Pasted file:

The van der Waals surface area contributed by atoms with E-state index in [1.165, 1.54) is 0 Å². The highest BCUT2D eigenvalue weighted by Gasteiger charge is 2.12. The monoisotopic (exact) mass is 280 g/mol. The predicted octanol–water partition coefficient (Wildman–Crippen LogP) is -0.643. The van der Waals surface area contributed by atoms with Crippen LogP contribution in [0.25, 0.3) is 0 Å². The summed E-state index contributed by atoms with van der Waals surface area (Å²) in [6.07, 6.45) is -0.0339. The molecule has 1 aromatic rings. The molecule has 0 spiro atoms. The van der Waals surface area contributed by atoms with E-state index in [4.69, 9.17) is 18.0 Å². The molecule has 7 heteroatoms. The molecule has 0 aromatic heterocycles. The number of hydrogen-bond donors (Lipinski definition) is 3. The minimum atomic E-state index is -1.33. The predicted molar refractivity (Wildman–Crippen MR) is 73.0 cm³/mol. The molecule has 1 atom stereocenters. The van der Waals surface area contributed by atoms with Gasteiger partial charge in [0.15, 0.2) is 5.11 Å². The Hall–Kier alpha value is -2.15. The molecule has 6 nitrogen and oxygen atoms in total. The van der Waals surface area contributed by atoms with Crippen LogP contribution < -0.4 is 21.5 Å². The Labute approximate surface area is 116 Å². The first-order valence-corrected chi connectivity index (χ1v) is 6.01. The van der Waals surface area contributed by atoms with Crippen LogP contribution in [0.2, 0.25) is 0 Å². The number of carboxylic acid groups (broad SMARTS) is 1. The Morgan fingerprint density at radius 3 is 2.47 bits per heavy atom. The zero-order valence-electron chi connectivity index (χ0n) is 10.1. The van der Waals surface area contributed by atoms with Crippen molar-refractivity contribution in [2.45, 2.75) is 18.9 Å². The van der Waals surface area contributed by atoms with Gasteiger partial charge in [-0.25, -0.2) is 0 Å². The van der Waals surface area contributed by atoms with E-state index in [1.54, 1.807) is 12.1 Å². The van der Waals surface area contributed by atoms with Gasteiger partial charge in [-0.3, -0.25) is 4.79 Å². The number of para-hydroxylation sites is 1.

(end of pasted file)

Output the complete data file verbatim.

The van der Waals surface area contributed by atoms with E-state index in [1.165, 1.54) is 0 Å². The highest BCUT2D eigenvalue weighted by Gasteiger charge is 2.12. The monoisotopic (exact) mass is 280 g/mol. The predicted octanol–water partition coefficient (Wildman–Crippen LogP) is -0.643. The van der Waals surface area contributed by atoms with Crippen LogP contribution in [0.25, 0.3) is 0 Å². The summed E-state index contributed by atoms with van der Waals surface area (Å²) in [6.07, 6.45) is -0.0339. The molecule has 1 aromatic rings. The molecule has 0 spiro atoms. The van der Waals surface area contributed by atoms with E-state index in [4.69, 9.17) is 18.0 Å². The molecule has 7 heteroatoms. The molecule has 0 aromatic heterocycles. The number of hydrogen-bond donors (Lipinski definition) is 3. The minimum atomic E-state index is -1.33. The predicted molar refractivity (Wildman–Crippen MR) is 73.0 cm³/mol. The molecule has 1 atom stereocenters. The van der Waals surface area contributed by atoms with Gasteiger partial charge in [0.15, 0.2) is 5.11 Å². The Hall–Kier alpha value is -2.15. The molecule has 6 nitrogen and oxygen atoms in total. The van der Waals surface area contributed by atoms with Crippen LogP contribution < -0.4 is 21.5 Å². The Labute approximate surface area is 116 Å². The first-order valence-corrected chi connectivity index (χ1v) is 6.01. The van der Waals surface area contributed by atoms with Crippen LogP contribution in [0.2, 0.25) is 0 Å². The number of carboxylic acid groups (broad SMARTS) is 1. The Morgan fingerprint density at radius 3 is 2.47 bits per heavy atom. The zero-order valence-electron chi connectivity index (χ0n) is 10.1. The van der Waals surface area contributed by atoms with Crippen molar-refractivity contribution in [2.45, 2.75) is 18.9 Å². The van der Waals surface area contributed by atoms with Gasteiger partial charge in [-0.25, -0.2) is 0 Å². The van der Waals surface area contributed by atoms with E-state index in [1.54, 1.807) is 12.1 Å². The van der Waals surface area contributed by atoms with Gasteiger partial charge in [-0.3, -0.25) is 4.79 Å². The number of para-hydroxylation sites is 1.